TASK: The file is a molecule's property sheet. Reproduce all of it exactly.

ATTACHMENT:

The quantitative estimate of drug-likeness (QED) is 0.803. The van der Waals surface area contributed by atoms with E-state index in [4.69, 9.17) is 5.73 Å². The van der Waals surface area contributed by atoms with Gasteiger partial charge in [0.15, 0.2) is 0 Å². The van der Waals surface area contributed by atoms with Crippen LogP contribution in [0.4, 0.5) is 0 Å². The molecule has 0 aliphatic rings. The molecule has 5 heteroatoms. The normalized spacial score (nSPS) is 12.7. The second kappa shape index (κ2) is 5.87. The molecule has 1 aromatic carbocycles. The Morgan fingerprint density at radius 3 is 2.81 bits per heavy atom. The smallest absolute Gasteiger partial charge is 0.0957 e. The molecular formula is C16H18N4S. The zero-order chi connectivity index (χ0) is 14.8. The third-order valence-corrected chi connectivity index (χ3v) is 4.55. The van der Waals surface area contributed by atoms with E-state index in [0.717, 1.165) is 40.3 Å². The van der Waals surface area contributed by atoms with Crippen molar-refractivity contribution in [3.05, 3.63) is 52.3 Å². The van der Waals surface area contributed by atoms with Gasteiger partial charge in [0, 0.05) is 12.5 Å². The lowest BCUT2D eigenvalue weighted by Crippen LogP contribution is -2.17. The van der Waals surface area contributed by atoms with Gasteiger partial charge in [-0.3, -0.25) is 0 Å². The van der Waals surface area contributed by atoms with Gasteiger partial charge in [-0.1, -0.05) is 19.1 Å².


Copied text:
The quantitative estimate of drug-likeness (QED) is 0.803. The van der Waals surface area contributed by atoms with E-state index in [4.69, 9.17) is 5.73 Å². The van der Waals surface area contributed by atoms with Gasteiger partial charge in [0.15, 0.2) is 0 Å². The van der Waals surface area contributed by atoms with Crippen LogP contribution in [0.4, 0.5) is 0 Å². The molecule has 0 aliphatic rings. The molecule has 5 heteroatoms. The normalized spacial score (nSPS) is 12.7. The second kappa shape index (κ2) is 5.87. The molecule has 1 aromatic carbocycles. The Morgan fingerprint density at radius 3 is 2.81 bits per heavy atom. The smallest absolute Gasteiger partial charge is 0.0957 e. The molecular formula is C16H18N4S. The zero-order chi connectivity index (χ0) is 14.8. The third-order valence-corrected chi connectivity index (χ3v) is 4.55. The van der Waals surface area contributed by atoms with E-state index in [0.717, 1.165) is 40.3 Å². The van der Waals surface area contributed by atoms with Crippen molar-refractivity contribution in [3.05, 3.63) is 52.3 Å². The van der Waals surface area contributed by atoms with Gasteiger partial charge in [0, 0.05) is 12.5 Å². The lowest BCUT2D eigenvalue weighted by Crippen LogP contribution is -2.17. The van der Waals surface area contributed by atoms with Gasteiger partial charge in [-0.3, -0.25) is 0 Å². The van der Waals surface area contributed by atoms with Gasteiger partial charge in [-0.1, -0.05) is 19.1 Å².